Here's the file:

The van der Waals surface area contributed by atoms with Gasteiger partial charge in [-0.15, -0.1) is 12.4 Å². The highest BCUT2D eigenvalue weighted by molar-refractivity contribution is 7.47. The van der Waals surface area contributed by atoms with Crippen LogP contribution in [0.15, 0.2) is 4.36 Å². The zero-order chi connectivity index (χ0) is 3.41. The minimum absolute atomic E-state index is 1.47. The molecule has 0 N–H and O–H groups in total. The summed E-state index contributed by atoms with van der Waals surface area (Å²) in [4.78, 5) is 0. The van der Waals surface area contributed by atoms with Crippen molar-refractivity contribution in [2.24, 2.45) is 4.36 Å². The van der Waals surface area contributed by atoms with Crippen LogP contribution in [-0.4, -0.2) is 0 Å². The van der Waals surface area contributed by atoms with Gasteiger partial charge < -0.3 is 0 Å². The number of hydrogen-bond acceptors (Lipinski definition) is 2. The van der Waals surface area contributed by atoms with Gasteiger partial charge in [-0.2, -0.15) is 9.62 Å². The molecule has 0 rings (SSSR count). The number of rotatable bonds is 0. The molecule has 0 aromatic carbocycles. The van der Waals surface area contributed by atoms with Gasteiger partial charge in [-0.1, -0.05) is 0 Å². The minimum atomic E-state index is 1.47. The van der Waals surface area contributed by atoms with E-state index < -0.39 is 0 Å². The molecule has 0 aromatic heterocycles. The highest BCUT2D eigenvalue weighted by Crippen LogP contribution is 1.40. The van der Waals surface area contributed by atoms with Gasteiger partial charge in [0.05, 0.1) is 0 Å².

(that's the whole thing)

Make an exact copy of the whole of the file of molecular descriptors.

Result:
The van der Waals surface area contributed by atoms with Gasteiger partial charge in [-0.15, -0.1) is 12.4 Å². The highest BCUT2D eigenvalue weighted by molar-refractivity contribution is 7.47. The van der Waals surface area contributed by atoms with Crippen LogP contribution in [0.15, 0.2) is 4.36 Å². The zero-order chi connectivity index (χ0) is 3.41. The minimum absolute atomic E-state index is 1.47. The molecule has 0 N–H and O–H groups in total. The summed E-state index contributed by atoms with van der Waals surface area (Å²) in [4.78, 5) is 0. The van der Waals surface area contributed by atoms with Crippen molar-refractivity contribution in [2.24, 2.45) is 4.36 Å². The van der Waals surface area contributed by atoms with Crippen LogP contribution in [-0.4, -0.2) is 0 Å². The van der Waals surface area contributed by atoms with Gasteiger partial charge < -0.3 is 0 Å². The number of hydrogen-bond acceptors (Lipinski definition) is 2. The van der Waals surface area contributed by atoms with Gasteiger partial charge in [-0.2, -0.15) is 9.62 Å². The molecule has 0 rings (SSSR count). The number of rotatable bonds is 0. The molecule has 0 aromatic carbocycles. The van der Waals surface area contributed by atoms with Gasteiger partial charge in [-0.1, -0.05) is 0 Å². The minimum atomic E-state index is 1.47. The van der Waals surface area contributed by atoms with E-state index < -0.39 is 0 Å². The molecule has 0 aromatic heterocycles. The highest BCUT2D eigenvalue weighted by Crippen LogP contribution is 1.40. The van der Waals surface area contributed by atoms with Gasteiger partial charge in [0.05, 0.1) is 0 Å².